So, with limited time and the desire to make a positive impact, we need a plan. One that we can roll out in an individual way. We need a set of options and resources that can meet the needs of the person step by step. When you know that you have a plan, the pressure eases because you know that you can make a positive impact. You outline the plan to the patient, start the wheels turning as you help them understand their pain (always the key), and focus on what they CAN do to improve their life.
The Pain Coach approach focuses upon what the person wants in their life and how they want their life to be: focus on what you want, not what you don’t want. See how often we do the latter, and sure enough…. . This is why coaching offers so much because we tap into the person’s strengths to move on towards their picture of success. We have a clear direction and steps to take each day. It is a challenge, but coaching encourages and supports the person to live their best life, to show up in the best version of themselves, and to reach their potential.
What would it be like if you had a process?
How would you feel about supporting, encouraging and coaching people suffering chronic pain if you knew that you had a process in place? Would this have a positive impact upon their lives? Your practice? Your stress levels? Costs?
Your process includes a range of ways that you address particular problems that arise together with resources to call upon. Within each session you have 1-2 key points to cover. Sessions are scheduled according to the priorities for that person. This removes some of the time pressure because instead of trying to cram in as much as possible, or prescribing as the first port of call, you know that you have a number of appointments set up for particular issues to be discussed and acted upon.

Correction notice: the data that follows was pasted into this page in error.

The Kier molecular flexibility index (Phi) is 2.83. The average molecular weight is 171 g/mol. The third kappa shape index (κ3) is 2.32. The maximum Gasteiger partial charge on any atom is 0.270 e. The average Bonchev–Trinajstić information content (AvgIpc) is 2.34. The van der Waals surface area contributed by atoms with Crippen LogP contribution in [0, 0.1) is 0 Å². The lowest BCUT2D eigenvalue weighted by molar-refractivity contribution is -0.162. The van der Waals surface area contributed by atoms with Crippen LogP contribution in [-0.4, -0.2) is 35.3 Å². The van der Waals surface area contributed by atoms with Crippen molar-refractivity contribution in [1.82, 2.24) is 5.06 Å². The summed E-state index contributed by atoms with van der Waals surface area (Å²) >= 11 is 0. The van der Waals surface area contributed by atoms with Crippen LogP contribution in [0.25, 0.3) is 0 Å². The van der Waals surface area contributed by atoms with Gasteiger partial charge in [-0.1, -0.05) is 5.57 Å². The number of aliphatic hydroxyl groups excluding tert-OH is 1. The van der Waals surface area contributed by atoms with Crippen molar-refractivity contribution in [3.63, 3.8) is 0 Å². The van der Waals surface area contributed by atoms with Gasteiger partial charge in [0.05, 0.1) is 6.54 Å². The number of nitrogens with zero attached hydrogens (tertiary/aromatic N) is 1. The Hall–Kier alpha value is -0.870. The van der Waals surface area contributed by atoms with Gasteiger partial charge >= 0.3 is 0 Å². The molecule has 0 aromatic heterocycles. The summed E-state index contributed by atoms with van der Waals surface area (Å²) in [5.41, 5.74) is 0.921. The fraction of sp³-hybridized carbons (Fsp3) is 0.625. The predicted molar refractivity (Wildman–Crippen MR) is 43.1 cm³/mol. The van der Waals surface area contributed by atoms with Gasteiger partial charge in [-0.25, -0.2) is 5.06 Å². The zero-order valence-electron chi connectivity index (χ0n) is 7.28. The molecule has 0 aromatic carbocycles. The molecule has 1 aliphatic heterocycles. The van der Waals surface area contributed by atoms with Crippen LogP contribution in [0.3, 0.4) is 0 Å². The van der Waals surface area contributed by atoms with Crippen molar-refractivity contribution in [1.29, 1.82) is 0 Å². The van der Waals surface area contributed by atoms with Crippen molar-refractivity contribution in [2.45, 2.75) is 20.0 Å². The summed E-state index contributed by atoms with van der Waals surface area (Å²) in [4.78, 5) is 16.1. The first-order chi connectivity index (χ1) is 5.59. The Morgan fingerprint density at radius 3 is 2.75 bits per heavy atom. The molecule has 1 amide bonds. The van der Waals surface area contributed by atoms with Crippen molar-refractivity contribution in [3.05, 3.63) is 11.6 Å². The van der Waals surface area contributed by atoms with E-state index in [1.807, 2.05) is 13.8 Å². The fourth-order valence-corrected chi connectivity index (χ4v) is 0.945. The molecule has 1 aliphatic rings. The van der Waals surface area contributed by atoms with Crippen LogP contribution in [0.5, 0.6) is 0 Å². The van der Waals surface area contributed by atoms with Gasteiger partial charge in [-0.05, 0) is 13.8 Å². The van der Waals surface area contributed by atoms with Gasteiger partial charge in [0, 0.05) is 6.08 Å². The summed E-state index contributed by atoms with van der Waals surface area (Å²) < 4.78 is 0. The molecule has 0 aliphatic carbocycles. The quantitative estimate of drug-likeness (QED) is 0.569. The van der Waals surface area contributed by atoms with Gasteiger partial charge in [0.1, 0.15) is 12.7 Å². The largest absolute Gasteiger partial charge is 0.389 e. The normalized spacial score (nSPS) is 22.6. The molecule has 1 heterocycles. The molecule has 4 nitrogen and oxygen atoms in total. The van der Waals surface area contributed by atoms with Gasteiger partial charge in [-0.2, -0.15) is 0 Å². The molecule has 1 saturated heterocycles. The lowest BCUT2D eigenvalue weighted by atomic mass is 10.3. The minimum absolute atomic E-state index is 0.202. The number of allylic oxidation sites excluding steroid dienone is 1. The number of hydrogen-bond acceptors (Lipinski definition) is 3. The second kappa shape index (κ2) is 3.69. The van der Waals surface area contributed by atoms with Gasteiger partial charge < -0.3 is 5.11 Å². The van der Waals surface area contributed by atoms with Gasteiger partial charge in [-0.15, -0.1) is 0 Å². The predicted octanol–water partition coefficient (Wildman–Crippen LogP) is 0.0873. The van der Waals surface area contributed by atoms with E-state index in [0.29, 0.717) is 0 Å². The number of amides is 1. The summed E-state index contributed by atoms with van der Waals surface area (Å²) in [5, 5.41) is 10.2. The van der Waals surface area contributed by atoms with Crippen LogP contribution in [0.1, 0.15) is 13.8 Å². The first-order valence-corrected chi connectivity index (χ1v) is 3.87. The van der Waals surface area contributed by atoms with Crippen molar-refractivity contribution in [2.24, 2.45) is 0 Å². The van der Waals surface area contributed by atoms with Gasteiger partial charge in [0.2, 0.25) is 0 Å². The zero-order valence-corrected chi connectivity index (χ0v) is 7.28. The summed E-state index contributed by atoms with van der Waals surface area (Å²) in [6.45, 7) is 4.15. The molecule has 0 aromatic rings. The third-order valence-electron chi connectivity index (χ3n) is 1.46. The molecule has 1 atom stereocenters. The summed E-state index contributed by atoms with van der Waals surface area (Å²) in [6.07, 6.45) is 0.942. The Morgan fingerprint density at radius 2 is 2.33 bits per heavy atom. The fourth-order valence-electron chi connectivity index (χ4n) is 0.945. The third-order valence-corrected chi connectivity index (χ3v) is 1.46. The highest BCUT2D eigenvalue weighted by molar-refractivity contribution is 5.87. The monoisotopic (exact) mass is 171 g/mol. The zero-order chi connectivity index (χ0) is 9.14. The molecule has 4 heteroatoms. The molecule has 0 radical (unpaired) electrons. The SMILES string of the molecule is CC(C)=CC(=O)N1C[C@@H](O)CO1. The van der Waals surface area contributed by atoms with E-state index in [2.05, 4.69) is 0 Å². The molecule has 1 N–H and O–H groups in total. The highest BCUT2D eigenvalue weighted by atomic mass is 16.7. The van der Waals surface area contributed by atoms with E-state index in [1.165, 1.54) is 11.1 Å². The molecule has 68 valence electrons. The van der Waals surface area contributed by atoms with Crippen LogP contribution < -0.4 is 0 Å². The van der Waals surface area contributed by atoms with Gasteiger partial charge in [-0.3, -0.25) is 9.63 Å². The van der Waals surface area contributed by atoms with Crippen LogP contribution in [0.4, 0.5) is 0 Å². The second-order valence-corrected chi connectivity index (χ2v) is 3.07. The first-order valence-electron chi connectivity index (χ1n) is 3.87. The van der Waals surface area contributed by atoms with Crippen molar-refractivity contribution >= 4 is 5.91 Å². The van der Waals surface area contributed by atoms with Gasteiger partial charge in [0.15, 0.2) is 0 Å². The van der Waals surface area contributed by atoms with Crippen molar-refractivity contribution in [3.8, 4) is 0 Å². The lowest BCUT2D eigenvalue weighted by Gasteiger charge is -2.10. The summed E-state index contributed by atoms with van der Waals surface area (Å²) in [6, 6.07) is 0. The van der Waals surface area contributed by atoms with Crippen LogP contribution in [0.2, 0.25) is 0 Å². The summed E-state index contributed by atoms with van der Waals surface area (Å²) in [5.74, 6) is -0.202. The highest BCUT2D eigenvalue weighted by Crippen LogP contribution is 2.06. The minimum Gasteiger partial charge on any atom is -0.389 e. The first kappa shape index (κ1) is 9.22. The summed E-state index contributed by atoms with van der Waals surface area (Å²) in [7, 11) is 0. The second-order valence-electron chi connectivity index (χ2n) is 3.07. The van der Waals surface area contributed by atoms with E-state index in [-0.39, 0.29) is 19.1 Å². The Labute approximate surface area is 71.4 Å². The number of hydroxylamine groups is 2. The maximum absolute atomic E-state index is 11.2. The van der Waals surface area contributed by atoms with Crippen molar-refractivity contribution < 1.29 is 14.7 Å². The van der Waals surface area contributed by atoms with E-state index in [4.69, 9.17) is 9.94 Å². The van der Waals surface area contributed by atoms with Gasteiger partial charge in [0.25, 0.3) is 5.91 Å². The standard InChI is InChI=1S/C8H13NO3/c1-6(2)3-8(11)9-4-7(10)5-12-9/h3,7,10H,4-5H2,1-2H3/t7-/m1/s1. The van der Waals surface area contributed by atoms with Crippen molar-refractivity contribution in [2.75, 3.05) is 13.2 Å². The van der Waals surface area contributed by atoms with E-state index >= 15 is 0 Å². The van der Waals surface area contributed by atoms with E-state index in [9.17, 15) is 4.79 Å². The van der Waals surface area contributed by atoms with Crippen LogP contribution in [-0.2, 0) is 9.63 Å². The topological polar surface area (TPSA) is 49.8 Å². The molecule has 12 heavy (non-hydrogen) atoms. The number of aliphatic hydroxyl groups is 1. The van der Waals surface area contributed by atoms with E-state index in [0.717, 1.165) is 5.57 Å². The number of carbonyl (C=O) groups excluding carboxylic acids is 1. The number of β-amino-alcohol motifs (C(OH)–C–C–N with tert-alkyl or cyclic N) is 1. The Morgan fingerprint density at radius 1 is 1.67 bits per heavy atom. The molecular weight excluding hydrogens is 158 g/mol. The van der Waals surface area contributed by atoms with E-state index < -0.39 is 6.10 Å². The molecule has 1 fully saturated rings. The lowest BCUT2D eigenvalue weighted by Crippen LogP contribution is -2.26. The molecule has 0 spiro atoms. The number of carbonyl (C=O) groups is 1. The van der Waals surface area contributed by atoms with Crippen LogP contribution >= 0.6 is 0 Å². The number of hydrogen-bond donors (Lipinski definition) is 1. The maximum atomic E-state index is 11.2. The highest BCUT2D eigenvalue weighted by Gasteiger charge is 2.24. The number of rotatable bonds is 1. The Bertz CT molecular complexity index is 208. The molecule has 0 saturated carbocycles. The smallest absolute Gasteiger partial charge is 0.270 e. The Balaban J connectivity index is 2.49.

In essence, when a person has an idea about what is happening, why, what they must do, what the clinician will do and over a rough time period, they will be satisfied and engage. The trusted advisor status is vital when working with someone suffering chronic pain. This takes time and follows reliable, compassionate care, i.e./ positive actions in line with the person’s needs.
There are many pressures upon GPs. From society, patients, and themselves to deliver the best care. Resources are always limited in some shape or form, in particular the most valuable one: time. This being the case, we must work out the best ways of moving forward. For chronic pain, currently the greatest health burden, creating a process within your practice that enables you to listen (deeply) to the patient, and step by step meet their needs will increase efficiency and improve outcomes. Within this process, pain coaching is a means of working with the person so that they can reach their potential.